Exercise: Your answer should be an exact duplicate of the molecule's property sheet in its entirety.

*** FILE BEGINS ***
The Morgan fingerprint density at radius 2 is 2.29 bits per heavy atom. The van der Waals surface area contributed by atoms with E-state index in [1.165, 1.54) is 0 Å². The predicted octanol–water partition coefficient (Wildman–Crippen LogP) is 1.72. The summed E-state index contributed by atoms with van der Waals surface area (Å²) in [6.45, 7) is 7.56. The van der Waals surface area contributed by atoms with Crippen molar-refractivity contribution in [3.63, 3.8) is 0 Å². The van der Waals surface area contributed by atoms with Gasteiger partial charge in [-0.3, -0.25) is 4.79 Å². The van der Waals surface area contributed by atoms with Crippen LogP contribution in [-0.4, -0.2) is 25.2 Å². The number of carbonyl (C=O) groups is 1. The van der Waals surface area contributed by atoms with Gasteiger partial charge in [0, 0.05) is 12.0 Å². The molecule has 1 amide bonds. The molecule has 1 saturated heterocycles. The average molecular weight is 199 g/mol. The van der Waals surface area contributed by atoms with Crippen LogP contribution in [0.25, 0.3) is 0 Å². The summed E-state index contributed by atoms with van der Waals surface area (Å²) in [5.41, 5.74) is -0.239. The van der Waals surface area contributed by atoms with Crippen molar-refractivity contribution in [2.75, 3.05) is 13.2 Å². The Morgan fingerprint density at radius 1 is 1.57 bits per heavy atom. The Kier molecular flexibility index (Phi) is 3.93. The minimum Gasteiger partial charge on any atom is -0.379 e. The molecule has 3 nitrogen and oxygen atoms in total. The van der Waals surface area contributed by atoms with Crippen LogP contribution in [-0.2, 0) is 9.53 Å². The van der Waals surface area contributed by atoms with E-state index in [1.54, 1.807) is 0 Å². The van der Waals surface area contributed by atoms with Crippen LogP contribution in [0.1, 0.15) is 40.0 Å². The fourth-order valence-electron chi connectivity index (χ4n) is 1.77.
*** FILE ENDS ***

The Morgan fingerprint density at radius 2 is 2.29 bits per heavy atom. The van der Waals surface area contributed by atoms with E-state index in [1.165, 1.54) is 0 Å². The predicted octanol–water partition coefficient (Wildman–Crippen LogP) is 1.72. The summed E-state index contributed by atoms with van der Waals surface area (Å²) in [6.45, 7) is 7.56. The van der Waals surface area contributed by atoms with Crippen molar-refractivity contribution in [3.63, 3.8) is 0 Å². The van der Waals surface area contributed by atoms with Gasteiger partial charge in [-0.3, -0.25) is 4.79 Å². The van der Waals surface area contributed by atoms with Crippen LogP contribution in [-0.4, -0.2) is 25.2 Å². The number of carbonyl (C=O) groups is 1. The van der Waals surface area contributed by atoms with Gasteiger partial charge in [0, 0.05) is 12.0 Å². The molecule has 1 amide bonds. The molecule has 1 saturated heterocycles. The average molecular weight is 199 g/mol. The van der Waals surface area contributed by atoms with Crippen LogP contribution in [0.25, 0.3) is 0 Å². The summed E-state index contributed by atoms with van der Waals surface area (Å²) in [5.41, 5.74) is -0.239. The van der Waals surface area contributed by atoms with Crippen molar-refractivity contribution in [2.75, 3.05) is 13.2 Å². The Morgan fingerprint density at radius 1 is 1.57 bits per heavy atom. The Kier molecular flexibility index (Phi) is 3.93. The minimum Gasteiger partial charge on any atom is -0.379 e. The molecule has 3 nitrogen and oxygen atoms in total. The van der Waals surface area contributed by atoms with Crippen LogP contribution in [-0.2, 0) is 9.53 Å². The van der Waals surface area contributed by atoms with E-state index in [1.54, 1.807) is 0 Å². The van der Waals surface area contributed by atoms with Crippen LogP contribution in [0.1, 0.15) is 40.0 Å². The fourth-order valence-electron chi connectivity index (χ4n) is 1.77.